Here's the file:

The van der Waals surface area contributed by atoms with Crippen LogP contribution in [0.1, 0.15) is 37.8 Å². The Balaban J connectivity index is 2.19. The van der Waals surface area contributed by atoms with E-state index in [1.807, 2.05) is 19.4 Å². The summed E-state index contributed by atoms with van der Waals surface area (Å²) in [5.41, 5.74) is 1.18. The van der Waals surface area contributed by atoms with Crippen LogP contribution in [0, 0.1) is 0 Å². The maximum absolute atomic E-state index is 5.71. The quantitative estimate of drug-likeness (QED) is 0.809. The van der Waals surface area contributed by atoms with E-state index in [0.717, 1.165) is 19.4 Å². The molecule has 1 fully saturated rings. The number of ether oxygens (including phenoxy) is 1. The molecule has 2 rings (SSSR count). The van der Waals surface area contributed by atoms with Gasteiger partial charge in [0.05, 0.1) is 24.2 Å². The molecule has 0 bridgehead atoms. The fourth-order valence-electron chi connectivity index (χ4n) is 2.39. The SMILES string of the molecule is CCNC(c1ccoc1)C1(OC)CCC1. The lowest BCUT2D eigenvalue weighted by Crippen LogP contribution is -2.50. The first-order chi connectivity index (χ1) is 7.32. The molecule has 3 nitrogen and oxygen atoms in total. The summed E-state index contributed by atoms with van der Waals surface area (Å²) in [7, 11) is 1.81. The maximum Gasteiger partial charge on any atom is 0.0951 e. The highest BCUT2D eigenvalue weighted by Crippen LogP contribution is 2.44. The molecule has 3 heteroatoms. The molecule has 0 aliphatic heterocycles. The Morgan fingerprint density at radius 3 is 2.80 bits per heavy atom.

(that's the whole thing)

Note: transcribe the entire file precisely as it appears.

The van der Waals surface area contributed by atoms with Crippen LogP contribution in [0.1, 0.15) is 37.8 Å². The Balaban J connectivity index is 2.19. The van der Waals surface area contributed by atoms with E-state index in [1.807, 2.05) is 19.4 Å². The summed E-state index contributed by atoms with van der Waals surface area (Å²) in [5.41, 5.74) is 1.18. The van der Waals surface area contributed by atoms with Crippen LogP contribution in [0, 0.1) is 0 Å². The maximum absolute atomic E-state index is 5.71. The quantitative estimate of drug-likeness (QED) is 0.809. The van der Waals surface area contributed by atoms with E-state index in [0.717, 1.165) is 19.4 Å². The molecule has 1 fully saturated rings. The number of ether oxygens (including phenoxy) is 1. The molecule has 2 rings (SSSR count). The van der Waals surface area contributed by atoms with Gasteiger partial charge in [0.05, 0.1) is 24.2 Å². The molecule has 0 bridgehead atoms. The fourth-order valence-electron chi connectivity index (χ4n) is 2.39. The SMILES string of the molecule is CCNC(c1ccoc1)C1(OC)CCC1. The lowest BCUT2D eigenvalue weighted by Crippen LogP contribution is -2.50. The first-order chi connectivity index (χ1) is 7.32. The molecule has 3 nitrogen and oxygen atoms in total. The summed E-state index contributed by atoms with van der Waals surface area (Å²) in [7, 11) is 1.81. The maximum Gasteiger partial charge on any atom is 0.0951 e. The highest BCUT2D eigenvalue weighted by Crippen LogP contribution is 2.44. The molecule has 3 heteroatoms. The molecule has 0 aliphatic heterocycles. The Morgan fingerprint density at radius 3 is 2.80 bits per heavy atom.